September 20, 2013
Russians drop armed guards on to the deck and round up the crew of the Arctic Sunrise, which is protesting against Gazprom drilling
According to the last communications from the Arctic Sunrise before all contact was cut at around 4.30pm BST, the Russians dropped guards on to the deck of the vessel by rope from a helicopter, rounded up the Greenpeace crew and broke into the wheel house and communications rooms.
Tweets from three people who locked themselves into a secure area on the ship said: "This is pretty terrifying. Loud banging. Screaming in Russian. They're still trying to kick in the door". Another said: "Crew are sitting on their knees on the helipad with guns pointed at them."
The Greenpeace International ship, Arctic Sunrise approaches the 'Prirazlomnaya' oil rig. © Denis Sinyakov / Greenpeace
Frank Hewetson, British action coordinator on the vessel, later said that 29 of the crew were being held under armed guard in the canteen.
|Statement from Greenpeace - 2013-09-20
The crew of the Greenpeace icebreaker Arctic Sunrise remain in the custody of Russian authorities following an armed boarding of the ship in international waters yesterday. The ship has now been under armed guard since 1900 Moscow time on Thursday.
It is now over 12 hours since Greenpeace International has had any contact with the ship, which appears to be heading west towards the Russian territorial waters.
Greenpeace International has not received any formal confirmation of possible charges, and the activists have been denied access to legal or consular assistance. Over 20 Greenpeace offices are organizing protests at Russian embassies around the world today.
The head of Greenpeace International’s Arctic oil campaign, Ben Ayliffe, said:
“The safety of our activists remains our top priority and we are working hard to establish what is facing them. They have done nothing to warrant this level of aggression and have been entirely peaceful throughout. In our last phone call with the ship, the crew said that their spirit remains high and they have been boosted by messages of support from thousands of people who stand with them to oppose dangerous Arctic oil drilling.
“The real threat to the Russian Arctic comes not from the crew of the Arctic Sunrise but from Gazprom, one of the most reckless oil companies in the world today.”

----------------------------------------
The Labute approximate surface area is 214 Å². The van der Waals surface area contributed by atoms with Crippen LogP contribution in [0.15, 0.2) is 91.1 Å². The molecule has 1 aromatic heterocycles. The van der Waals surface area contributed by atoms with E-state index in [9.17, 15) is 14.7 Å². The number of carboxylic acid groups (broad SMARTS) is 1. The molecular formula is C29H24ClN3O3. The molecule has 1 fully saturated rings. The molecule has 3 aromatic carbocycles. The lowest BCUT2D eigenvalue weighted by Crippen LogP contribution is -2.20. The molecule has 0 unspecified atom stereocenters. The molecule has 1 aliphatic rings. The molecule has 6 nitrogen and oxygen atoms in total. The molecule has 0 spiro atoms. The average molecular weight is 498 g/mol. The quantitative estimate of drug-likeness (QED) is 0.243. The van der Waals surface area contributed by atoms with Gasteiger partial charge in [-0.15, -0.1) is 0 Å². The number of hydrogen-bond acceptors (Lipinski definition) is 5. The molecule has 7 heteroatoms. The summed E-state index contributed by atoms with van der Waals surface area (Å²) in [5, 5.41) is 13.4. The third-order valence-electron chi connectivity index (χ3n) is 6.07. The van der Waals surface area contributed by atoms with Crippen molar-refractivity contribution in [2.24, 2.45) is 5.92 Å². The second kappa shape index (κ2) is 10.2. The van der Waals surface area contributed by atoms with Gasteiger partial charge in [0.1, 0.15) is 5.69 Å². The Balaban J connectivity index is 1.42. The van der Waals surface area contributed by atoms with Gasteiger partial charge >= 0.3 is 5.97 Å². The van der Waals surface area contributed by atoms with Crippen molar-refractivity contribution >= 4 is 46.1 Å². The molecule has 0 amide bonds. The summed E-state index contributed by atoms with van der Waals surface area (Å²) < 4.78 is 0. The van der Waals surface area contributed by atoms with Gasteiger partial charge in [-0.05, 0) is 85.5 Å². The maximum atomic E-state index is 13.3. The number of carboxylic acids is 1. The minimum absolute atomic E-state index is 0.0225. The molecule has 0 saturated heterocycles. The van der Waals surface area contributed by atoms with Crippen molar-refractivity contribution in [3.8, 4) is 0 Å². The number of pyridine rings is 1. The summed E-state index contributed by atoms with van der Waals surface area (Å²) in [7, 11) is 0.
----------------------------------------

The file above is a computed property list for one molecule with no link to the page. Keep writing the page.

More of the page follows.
According to one Russian media report, senior officials on Gazprom’s Prirazlomnaya oil platform described a Greenpeace safety pod used in the protest as ‘resembling a bomb’. In reality the safety pod - designed to keep the activists warm - measures 3 meters long by 2 meters wide, is brightly colored, and heavily branded with Greenpeace logos. The safety pod was designed by competition winner Rubén Bodewig, an architecture student from Spain who beat 350 entrants.
According to activists on the ship, Russian FSB agents forced their way into the ship’s radio room and inflicted significant damage to communication equipment. Some activists were able to conduct interviews by satellite phone from the ship’s mess, where they are being held.
"Our engines have been turned off and they have isolated the captain Pete Wilcox. We have no idea what is happening."
The crew includes six British people as well as 10 other nationalities. No one has been reported injured.
The dramatic moves 60km north of the Russian coast near the island of Nova Zemlya, was described by Greenpeace executives in London as "an illegal act in international waters".
"We have a right to be there. This was an entirely peaceful protest," said Arctic campaigner Ben Ayliffe.
But Russian diplomats accused the environmental group of "aggressive and provocative" actions this week after shots were fired by Russian coastguard and two activists from the Arctic Sunrise were arrested on Wednesday after scaling the Gazprom-owned Prirazlomnaya platform which is drilling for oil in the area. The activists have been detained on the Russian coastguard ship Ladoga.
"The intruders' actions … had the outward signs of extremist activity that can lead to people's death and other grave consequences," the Russian foreign ministry said in a statement.
According to Reuters, Russia summoned the Dutch ambassador asking him to ensure it was not repeated. The Arctic Sunrise is registered in Holland.
Gazprom plans to start production from the Prirazlomnaya platform next year 2014, according to Greenpeace, raising the risk of an oil spill in an area that contains three nature reserves protected by Russian law.
Greenpeace International executive director Kumi Naidoo said: "This illegal boarding of a peaceful protest ship highlights the extreme lengths that the Russian government will go to keep Gazprom's dangerous Arctic drilling away from public scrutiny. We ask President Putin to restrain the Coast Guard and order them to holster their guns and withdraw. We are a peaceful organization and our protest has done nothing to warrant this level of aggression."
Figures released this week suggest that the extent of Arctic sea ice has shrunk to its sixth lowest level on record, prompting scientists to warn that manmade climate change was bringing the days of an ice-free Arctic closer.
Original story: John Vidal. Russian military storm Greenpeace Arctic oil protest ship. The Guardian - September 19th, 2013